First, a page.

Cause, determinant, antecedent, reason, occasion are comparable when denoting what in whole or in part produces an effect or result.
Cause is applicable to an agent (as a circumstance, condition, event, or force) that contributes to the production of an effect or to any combination (as of circumstances, conditions, or events) that inevitably or necessarily brings about a result.
Cause is sometimes used of a personal agent whose activities are instrumental in bearing consequences or of the motive which prompts one to action.
A determinant is a circumstance, factor, element, quality, or motive that by itself or in combination with other factors conditions or fixes the nature of a result and especially of a product or outcome.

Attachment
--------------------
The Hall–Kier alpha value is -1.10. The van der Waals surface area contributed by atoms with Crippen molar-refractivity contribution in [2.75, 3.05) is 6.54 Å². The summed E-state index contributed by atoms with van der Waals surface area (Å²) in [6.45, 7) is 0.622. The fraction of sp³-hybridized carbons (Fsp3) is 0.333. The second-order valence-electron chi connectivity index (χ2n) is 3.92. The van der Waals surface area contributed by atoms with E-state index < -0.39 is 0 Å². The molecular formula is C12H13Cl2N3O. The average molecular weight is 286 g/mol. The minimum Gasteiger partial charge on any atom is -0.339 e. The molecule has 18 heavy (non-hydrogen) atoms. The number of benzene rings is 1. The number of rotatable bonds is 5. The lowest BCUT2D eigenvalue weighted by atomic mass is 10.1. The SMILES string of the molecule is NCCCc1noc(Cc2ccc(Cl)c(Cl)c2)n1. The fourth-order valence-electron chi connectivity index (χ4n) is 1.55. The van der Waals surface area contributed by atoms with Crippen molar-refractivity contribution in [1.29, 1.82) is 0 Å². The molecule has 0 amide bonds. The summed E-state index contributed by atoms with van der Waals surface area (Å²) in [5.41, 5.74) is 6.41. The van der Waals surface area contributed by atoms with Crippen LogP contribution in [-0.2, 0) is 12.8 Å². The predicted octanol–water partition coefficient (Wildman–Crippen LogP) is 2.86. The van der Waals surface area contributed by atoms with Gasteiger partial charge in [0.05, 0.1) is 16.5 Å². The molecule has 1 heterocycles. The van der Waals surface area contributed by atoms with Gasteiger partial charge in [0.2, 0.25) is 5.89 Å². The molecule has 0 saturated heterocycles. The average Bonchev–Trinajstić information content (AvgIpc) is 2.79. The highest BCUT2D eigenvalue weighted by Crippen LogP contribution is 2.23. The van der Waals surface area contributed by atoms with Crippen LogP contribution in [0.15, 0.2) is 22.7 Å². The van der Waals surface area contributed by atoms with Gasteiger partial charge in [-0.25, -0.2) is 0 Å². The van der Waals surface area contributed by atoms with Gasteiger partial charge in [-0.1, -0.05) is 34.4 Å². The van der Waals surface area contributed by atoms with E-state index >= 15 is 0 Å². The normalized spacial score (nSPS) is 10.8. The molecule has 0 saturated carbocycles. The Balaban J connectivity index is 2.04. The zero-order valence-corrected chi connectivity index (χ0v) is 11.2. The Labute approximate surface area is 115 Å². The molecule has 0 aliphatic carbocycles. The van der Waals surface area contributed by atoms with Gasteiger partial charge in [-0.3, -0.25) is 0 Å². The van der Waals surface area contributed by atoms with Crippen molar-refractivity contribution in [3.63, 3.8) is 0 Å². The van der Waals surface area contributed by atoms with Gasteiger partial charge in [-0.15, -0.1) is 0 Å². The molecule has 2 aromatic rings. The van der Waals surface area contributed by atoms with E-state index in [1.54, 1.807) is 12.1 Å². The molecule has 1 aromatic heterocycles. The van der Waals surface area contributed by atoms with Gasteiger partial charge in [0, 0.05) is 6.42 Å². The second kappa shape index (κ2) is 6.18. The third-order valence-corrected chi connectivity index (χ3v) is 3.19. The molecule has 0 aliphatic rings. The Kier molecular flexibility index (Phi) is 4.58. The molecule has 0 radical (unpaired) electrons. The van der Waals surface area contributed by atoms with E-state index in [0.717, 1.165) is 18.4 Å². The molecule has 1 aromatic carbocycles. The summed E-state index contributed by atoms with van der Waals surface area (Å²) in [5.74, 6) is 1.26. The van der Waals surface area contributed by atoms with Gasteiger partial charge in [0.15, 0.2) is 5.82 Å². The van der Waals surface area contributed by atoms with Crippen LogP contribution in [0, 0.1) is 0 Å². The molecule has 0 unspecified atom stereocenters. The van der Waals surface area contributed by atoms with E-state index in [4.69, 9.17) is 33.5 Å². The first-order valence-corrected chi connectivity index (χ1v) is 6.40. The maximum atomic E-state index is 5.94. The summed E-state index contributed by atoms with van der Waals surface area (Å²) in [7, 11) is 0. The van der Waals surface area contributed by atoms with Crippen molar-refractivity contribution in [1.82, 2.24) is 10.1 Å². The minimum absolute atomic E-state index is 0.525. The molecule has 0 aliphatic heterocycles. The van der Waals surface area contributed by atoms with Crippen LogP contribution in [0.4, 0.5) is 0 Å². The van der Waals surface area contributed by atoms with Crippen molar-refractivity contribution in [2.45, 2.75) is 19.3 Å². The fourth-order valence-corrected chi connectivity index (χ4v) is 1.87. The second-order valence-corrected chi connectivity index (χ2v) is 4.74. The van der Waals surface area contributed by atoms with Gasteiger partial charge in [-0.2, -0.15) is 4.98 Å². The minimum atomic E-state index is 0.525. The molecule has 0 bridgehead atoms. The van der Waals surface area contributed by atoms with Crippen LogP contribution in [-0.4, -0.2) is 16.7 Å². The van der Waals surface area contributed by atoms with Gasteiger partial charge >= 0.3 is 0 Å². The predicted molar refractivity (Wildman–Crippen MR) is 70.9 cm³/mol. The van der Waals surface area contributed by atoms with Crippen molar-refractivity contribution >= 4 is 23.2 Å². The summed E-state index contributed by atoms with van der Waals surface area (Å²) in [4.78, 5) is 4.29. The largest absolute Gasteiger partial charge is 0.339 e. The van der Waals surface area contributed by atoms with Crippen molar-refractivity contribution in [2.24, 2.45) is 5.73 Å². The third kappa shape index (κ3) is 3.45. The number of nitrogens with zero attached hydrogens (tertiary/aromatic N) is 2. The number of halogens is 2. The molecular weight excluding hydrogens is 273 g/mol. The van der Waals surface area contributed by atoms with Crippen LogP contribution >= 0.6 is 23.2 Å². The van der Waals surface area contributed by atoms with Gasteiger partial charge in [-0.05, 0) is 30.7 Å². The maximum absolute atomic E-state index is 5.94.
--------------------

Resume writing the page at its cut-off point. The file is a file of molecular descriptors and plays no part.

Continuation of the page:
Antecedent is applicable to a person or thing (as an object or a circumstance, condition, or event) that is responsible, usually in part, for a later existing person or thing, most often as a progenitor, precursor, or prédéterminant.
Reason is interchangeable with cause when it means specifically a traceable or explainable cause; it always implies, therefore, that the effect is known or has actually been brought about.
Occasion applies to a situation or to a person, place, or event which provides such a situation that serves to set in motion causes already existing or to translate them into acts; thus, the cause of a war may be a deep-rooted enmity between two peoples, the occasion of it such a relatively unimportant incident as the murder of a citizen of one country within the confines of the other; an occasion of sin may be a visit to a place (as a saloon) where the real cause, a propensity to drink, is not resisted.